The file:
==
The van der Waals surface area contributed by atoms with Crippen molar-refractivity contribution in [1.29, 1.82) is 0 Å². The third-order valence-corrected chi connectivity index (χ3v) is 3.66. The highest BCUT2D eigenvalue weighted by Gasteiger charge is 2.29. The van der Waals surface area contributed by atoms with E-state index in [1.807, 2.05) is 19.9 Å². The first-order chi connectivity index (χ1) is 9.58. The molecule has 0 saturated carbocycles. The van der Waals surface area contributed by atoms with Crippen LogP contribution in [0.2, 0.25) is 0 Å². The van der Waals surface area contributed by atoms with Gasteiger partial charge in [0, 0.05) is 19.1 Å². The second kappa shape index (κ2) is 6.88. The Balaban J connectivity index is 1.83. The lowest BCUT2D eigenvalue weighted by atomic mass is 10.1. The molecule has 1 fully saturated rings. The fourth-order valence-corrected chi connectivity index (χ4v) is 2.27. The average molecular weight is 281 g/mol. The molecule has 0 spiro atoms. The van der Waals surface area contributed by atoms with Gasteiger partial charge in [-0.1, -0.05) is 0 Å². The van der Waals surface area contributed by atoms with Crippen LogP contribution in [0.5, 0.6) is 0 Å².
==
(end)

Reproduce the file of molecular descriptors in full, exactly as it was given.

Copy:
The van der Waals surface area contributed by atoms with Crippen molar-refractivity contribution in [1.29, 1.82) is 0 Å². The third-order valence-corrected chi connectivity index (χ3v) is 3.66. The highest BCUT2D eigenvalue weighted by Gasteiger charge is 2.29. The van der Waals surface area contributed by atoms with E-state index in [1.807, 2.05) is 19.9 Å². The first-order chi connectivity index (χ1) is 9.58. The molecule has 0 saturated carbocycles. The van der Waals surface area contributed by atoms with Crippen LogP contribution in [0.2, 0.25) is 0 Å². The van der Waals surface area contributed by atoms with Gasteiger partial charge in [0, 0.05) is 19.1 Å². The second kappa shape index (κ2) is 6.88. The Balaban J connectivity index is 1.83. The lowest BCUT2D eigenvalue weighted by atomic mass is 10.1. The molecule has 1 fully saturated rings. The fourth-order valence-corrected chi connectivity index (χ4v) is 2.27. The average molecular weight is 281 g/mol. The molecule has 0 spiro atoms. The van der Waals surface area contributed by atoms with Gasteiger partial charge in [-0.1, -0.05) is 0 Å². The van der Waals surface area contributed by atoms with Crippen LogP contribution in [0.5, 0.6) is 0 Å².